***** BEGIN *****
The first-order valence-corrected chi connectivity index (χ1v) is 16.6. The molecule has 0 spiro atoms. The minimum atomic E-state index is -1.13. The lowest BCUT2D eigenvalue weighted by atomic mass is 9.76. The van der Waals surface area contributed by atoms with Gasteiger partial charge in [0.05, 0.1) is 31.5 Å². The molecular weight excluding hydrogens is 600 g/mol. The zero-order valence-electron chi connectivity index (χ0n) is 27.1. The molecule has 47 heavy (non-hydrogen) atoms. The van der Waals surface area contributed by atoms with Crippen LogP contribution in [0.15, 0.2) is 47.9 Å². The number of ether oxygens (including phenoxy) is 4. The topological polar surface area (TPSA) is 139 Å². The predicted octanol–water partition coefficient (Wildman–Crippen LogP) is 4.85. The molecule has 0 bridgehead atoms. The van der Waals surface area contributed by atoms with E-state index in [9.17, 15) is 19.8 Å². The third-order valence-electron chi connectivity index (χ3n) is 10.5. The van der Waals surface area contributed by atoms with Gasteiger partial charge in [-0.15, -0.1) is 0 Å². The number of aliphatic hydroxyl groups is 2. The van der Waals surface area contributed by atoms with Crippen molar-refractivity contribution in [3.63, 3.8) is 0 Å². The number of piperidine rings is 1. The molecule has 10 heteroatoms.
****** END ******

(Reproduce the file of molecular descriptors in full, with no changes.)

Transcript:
The first-order valence-corrected chi connectivity index (χ1v) is 16.6. The molecule has 0 spiro atoms. The minimum atomic E-state index is -1.13. The lowest BCUT2D eigenvalue weighted by atomic mass is 9.76. The van der Waals surface area contributed by atoms with Gasteiger partial charge in [0.05, 0.1) is 31.5 Å². The molecular weight excluding hydrogens is 600 g/mol. The zero-order valence-electron chi connectivity index (χ0n) is 27.1. The molecule has 47 heavy (non-hydrogen) atoms. The van der Waals surface area contributed by atoms with Crippen LogP contribution in [0.15, 0.2) is 47.9 Å². The number of ether oxygens (including phenoxy) is 4. The topological polar surface area (TPSA) is 139 Å². The predicted octanol–water partition coefficient (Wildman–Crippen LogP) is 4.85. The molecule has 0 bridgehead atoms. The van der Waals surface area contributed by atoms with E-state index in [9.17, 15) is 19.8 Å². The third-order valence-electron chi connectivity index (χ3n) is 10.5. The van der Waals surface area contributed by atoms with Gasteiger partial charge in [-0.15, -0.1) is 0 Å². The number of aliphatic hydroxyl groups is 2. The van der Waals surface area contributed by atoms with Crippen molar-refractivity contribution in [3.63, 3.8) is 0 Å². The number of piperidine rings is 1. The molecule has 10 heteroatoms.